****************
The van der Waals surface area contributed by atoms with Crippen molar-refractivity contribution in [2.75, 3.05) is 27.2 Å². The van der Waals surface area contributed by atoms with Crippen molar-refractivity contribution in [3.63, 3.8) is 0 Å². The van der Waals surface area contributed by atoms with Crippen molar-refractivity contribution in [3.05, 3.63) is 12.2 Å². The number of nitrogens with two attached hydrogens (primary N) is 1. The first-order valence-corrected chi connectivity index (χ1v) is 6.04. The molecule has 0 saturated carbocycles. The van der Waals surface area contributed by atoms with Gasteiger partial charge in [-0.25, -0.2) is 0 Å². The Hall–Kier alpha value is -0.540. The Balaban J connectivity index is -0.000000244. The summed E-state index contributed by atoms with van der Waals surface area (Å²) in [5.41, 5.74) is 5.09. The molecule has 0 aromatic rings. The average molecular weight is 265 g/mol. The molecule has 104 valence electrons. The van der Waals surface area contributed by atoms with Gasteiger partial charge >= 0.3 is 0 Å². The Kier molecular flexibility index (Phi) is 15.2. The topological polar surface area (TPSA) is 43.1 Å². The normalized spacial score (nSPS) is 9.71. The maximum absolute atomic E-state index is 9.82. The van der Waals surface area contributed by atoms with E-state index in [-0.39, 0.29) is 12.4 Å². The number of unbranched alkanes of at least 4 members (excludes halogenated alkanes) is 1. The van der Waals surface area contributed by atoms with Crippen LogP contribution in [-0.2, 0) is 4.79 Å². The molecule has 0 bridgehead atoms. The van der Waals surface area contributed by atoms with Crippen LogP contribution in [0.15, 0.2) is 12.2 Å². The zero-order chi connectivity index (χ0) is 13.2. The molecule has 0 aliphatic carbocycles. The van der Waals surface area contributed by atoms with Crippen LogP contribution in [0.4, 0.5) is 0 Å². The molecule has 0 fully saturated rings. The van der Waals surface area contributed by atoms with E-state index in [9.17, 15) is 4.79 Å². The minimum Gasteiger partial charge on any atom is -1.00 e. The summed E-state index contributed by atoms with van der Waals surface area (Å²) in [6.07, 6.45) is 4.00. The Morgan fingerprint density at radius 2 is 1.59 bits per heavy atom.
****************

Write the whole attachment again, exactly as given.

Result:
The van der Waals surface area contributed by atoms with Crippen molar-refractivity contribution in [2.75, 3.05) is 27.2 Å². The van der Waals surface area contributed by atoms with Crippen molar-refractivity contribution in [3.63, 3.8) is 0 Å². The van der Waals surface area contributed by atoms with Crippen molar-refractivity contribution in [3.05, 3.63) is 12.2 Å². The number of nitrogens with two attached hydrogens (primary N) is 1. The first-order valence-corrected chi connectivity index (χ1v) is 6.04. The molecule has 0 saturated carbocycles. The van der Waals surface area contributed by atoms with Gasteiger partial charge in [-0.25, -0.2) is 0 Å². The Hall–Kier alpha value is -0.540. The Balaban J connectivity index is -0.000000244. The summed E-state index contributed by atoms with van der Waals surface area (Å²) in [5.41, 5.74) is 5.09. The molecule has 0 aromatic rings. The average molecular weight is 265 g/mol. The molecule has 104 valence electrons. The van der Waals surface area contributed by atoms with Gasteiger partial charge >= 0.3 is 0 Å². The Kier molecular flexibility index (Phi) is 15.2. The topological polar surface area (TPSA) is 43.1 Å². The normalized spacial score (nSPS) is 9.71. The maximum absolute atomic E-state index is 9.82. The van der Waals surface area contributed by atoms with E-state index in [-0.39, 0.29) is 12.4 Å². The number of unbranched alkanes of at least 4 members (excludes halogenated alkanes) is 1. The van der Waals surface area contributed by atoms with Crippen LogP contribution in [-0.2, 0) is 4.79 Å². The molecule has 0 bridgehead atoms. The van der Waals surface area contributed by atoms with Crippen LogP contribution in [0.15, 0.2) is 12.2 Å². The zero-order chi connectivity index (χ0) is 13.2. The molecule has 0 aliphatic carbocycles. The van der Waals surface area contributed by atoms with Crippen LogP contribution in [0.4, 0.5) is 0 Å². The molecule has 0 fully saturated rings. The van der Waals surface area contributed by atoms with E-state index in [9.17, 15) is 4.79 Å². The minimum Gasteiger partial charge on any atom is -1.00 e. The summed E-state index contributed by atoms with van der Waals surface area (Å²) in [6.07, 6.45) is 4.00. The Morgan fingerprint density at radius 2 is 1.59 bits per heavy atom.